by: John Wayne Comunale
Jonathan Switz was loved and renowned by his people as much if not more than he was loathed and reviled by them. Such is the plight of every leader, but Switz remained unaffected. He couldn’t feel the love, hate, or indifference of his people because he lacked the capability. Something had turned that part of him off.
He thought he remembered what love and hate felt like, but couldn’t be sure if he was only convincing himself the memory existed. Switz had no idea how long he’d been in The Isolation, but he knew he was a leader and not much past that.
The who and the where escaped him, and while he felt constantly on the cusp of remembering, he never did. Most days he received a message he was to make a speech or declaration of some kind. The message wasn’t written or dictated but came in the form of a buzzing tingle at the base of his brain. A spotlight would appear. Jonathan would stand in it and begin to recite words as they scrolled through his mind like a psychic teleprompter.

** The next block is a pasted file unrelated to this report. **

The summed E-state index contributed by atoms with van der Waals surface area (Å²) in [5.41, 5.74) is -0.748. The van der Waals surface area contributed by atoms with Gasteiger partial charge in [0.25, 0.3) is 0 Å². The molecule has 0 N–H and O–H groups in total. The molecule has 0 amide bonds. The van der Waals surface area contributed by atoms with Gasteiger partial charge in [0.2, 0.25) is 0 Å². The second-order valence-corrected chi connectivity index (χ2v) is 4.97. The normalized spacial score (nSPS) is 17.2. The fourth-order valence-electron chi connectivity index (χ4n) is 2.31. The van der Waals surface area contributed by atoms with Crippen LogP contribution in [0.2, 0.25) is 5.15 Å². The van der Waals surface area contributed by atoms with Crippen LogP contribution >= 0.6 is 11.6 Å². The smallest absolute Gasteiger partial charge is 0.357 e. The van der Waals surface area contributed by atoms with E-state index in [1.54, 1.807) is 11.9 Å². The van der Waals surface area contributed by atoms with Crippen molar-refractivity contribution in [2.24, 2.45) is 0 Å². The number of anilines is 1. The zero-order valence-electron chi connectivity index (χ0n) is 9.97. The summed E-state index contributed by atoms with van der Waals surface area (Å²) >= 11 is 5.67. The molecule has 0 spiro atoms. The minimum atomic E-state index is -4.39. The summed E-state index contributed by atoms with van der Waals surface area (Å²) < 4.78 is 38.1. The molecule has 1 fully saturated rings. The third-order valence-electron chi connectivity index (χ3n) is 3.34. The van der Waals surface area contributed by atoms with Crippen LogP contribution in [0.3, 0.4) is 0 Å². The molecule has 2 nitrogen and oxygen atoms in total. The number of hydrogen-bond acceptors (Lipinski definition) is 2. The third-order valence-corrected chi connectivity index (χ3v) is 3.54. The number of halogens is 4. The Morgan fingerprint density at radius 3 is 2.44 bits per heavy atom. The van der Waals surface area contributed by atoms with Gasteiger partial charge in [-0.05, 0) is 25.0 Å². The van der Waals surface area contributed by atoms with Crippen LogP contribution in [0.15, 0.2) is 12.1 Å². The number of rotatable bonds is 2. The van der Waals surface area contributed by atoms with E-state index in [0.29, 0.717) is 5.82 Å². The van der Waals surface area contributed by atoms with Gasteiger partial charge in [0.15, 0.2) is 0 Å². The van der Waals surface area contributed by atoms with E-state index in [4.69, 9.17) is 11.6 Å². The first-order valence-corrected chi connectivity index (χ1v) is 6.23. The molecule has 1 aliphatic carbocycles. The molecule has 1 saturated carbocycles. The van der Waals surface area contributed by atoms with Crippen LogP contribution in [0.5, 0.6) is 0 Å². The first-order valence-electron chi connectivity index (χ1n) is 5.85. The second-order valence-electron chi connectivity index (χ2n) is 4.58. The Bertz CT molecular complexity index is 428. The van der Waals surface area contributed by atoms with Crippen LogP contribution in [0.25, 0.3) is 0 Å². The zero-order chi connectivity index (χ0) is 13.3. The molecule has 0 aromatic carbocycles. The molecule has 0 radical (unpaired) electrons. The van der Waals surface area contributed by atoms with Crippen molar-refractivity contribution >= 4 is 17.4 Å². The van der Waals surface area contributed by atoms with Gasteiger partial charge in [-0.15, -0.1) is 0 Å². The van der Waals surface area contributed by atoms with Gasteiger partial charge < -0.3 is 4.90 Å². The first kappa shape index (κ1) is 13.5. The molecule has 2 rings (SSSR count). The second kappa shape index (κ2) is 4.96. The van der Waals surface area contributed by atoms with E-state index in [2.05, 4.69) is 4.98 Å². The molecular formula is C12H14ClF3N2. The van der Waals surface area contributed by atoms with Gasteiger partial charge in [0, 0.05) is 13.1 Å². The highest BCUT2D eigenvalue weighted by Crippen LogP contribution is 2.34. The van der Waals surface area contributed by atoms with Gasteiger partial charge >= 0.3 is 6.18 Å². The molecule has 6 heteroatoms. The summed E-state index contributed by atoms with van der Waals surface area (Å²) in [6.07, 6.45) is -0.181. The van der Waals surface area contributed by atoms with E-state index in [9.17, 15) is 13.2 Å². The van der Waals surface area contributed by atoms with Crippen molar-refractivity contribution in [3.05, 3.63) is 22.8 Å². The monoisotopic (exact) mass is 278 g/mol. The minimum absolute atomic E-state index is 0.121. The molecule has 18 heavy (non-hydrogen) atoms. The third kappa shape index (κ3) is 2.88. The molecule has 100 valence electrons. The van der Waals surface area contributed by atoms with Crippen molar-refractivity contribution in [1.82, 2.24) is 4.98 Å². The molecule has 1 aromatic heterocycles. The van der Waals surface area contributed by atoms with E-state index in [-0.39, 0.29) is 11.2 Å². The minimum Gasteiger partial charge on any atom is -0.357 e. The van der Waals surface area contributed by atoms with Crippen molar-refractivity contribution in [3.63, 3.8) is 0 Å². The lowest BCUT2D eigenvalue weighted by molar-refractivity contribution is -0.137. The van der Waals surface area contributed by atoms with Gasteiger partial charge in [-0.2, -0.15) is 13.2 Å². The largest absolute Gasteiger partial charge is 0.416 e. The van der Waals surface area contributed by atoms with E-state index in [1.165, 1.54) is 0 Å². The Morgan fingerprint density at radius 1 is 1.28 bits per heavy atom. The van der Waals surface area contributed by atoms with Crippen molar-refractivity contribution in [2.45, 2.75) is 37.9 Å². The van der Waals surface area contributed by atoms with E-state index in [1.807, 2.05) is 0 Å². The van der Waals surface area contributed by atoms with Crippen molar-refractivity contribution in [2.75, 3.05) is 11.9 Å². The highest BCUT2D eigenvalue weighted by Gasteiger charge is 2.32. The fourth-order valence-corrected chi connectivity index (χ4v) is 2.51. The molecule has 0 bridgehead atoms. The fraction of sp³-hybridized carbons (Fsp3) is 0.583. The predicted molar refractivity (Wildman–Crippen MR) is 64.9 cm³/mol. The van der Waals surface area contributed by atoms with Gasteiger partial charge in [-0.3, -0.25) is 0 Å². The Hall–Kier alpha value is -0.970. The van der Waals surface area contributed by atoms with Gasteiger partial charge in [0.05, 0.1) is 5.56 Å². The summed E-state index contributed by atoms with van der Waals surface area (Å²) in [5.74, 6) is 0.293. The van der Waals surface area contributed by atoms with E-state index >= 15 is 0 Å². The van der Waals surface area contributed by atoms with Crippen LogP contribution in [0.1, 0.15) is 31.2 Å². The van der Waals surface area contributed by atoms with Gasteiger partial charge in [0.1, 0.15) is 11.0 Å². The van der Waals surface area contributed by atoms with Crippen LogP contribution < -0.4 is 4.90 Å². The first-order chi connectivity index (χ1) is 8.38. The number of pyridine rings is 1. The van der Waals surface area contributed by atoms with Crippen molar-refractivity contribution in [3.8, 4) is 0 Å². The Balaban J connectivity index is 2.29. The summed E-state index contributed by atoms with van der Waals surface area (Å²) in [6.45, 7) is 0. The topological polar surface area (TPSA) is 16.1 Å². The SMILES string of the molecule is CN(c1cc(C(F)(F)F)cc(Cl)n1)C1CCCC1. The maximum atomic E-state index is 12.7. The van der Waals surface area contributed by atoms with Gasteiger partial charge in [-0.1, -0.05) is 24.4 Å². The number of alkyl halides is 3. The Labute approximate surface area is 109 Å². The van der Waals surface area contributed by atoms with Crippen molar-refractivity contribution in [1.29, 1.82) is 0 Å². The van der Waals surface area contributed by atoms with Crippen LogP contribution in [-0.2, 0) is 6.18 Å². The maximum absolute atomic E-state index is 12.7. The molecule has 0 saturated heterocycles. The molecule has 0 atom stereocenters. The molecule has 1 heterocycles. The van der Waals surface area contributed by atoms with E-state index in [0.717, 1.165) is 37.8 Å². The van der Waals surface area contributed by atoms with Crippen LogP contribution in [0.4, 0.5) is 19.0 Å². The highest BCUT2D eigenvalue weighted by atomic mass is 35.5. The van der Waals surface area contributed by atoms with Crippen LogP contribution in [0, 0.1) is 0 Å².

Two holographic symbols appeared in front of him at least four or five times a day. The symbols, a red triangle and a yellow circle, represented a different difficult decision for Jonathan. To make this decision he simply had to reach out and touch one of the holograms. That was that. The shapes would disappear and return later with another decision for the great leader to make.
Switz never knew what the decisions were or how they affected his people. All he knew was the shapes would hover before him until he reached out and touched one.
Jonathan tried to glean some context as to what may be going on from the speeches he made, but they were mostly non-committal political rhetoric or vague, sweeping answers easily applicable to a myriad of problems. The words flew through his head so fast he didn’t have time to comprehend what he rattled off.